The best evidence of normative resistance to preventive war comes from an analysis of the congressional debate over war with Iraq in the fall of 2002, which shows that a sizable number of senators (22%) and representatives (23%) explicitly reject the preventive war doctrine for normative reasons and refused to approve of war with Iraq in the absence of an imminent threat. In fact, among opponents of war this was the major reason cited. However, the evidence also shows that with few exceptions this normative view is confined to political liberals. The widespread support for preventive war in Congress was overwhelmingly driven by an explicit link that most supporters drew between Iraq and the threat of future terrorist attacks with weapons of mass destruction (71% of supporters in the House, 68% of supporters in the Senate). Even as most supporters of war acknowledged that this threat was amorphous, hard to prove and lacked immediacy, the risk was still considered compelling enough to justify preventive war in the absence of direct provocation.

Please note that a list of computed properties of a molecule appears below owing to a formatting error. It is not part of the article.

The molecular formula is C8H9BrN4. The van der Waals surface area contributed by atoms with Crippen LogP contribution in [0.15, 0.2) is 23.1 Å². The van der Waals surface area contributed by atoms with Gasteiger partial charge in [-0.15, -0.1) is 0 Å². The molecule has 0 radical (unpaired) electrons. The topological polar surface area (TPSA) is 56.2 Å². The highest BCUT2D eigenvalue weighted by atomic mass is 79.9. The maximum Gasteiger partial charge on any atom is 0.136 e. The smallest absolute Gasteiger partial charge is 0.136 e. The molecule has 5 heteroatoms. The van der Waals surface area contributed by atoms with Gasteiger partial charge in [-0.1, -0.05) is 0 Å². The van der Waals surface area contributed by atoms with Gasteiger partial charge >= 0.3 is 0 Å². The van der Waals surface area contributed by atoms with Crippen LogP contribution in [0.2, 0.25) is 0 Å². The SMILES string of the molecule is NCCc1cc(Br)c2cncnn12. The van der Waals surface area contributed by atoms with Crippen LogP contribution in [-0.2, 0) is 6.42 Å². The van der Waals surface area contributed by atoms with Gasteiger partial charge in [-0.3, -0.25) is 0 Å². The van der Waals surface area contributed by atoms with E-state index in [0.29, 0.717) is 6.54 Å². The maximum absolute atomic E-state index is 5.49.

Much the same can be said about the attitudes of the general public. As noted above, in the abstract most Americans do not embrace the logic of preventive war as a way to prevent power shifts to adversary states. Yet the level of support for or opposition to preventive war is contingent on the context of a specific case. When chemical, biological or nuclear weapons are specified as the military capability being developed by another country, and when the identity of the suspect country is specified (Iran in this survey), there is a strong upward shift in the number of respondents who would support the use of force under preventive war conditions (even if that country is not expected to directly threaten the U.S. with those weapons). This does not mean that American voters move en masse toward enthusiastic acceptance of using force under these conditions. Instead, American voters split on these questions: 50% support the use of force when chemical, biological, and nuclear weapons are specified, while 43% oppose this option; 47% support the use of force against Iran if it is suspected of developing nuclear weapons, while 43% oppose it. Most importantly, the best predictors of whether an individual will support or oppose the use of force under preventive war conditions are political ideology and party identification. Across every single question in the survey from November 2003, on the preventive war scenarios described above, on support for the use of force against Iraq and other suspect countries even after the failure to find evidence of Iraqi WMD, and in the level of trust in the Bush administration if the U.S. does not find Iraqi WMD, conservatives and Republicans by very large margins support the use of force and are willing to follow the Bush administration’s lead in these cases. In contrast, liberals and Democrats by margins just as large oppose preventive war and are unwilling to accept the Bush administration lead in these types of cases. Voters that characterized themselves as political moderates or independents fell between the extremes of support and opposition reflected in the attitudes of conservatives and liberals, and tended to split relatively evenly on most of the survey questions.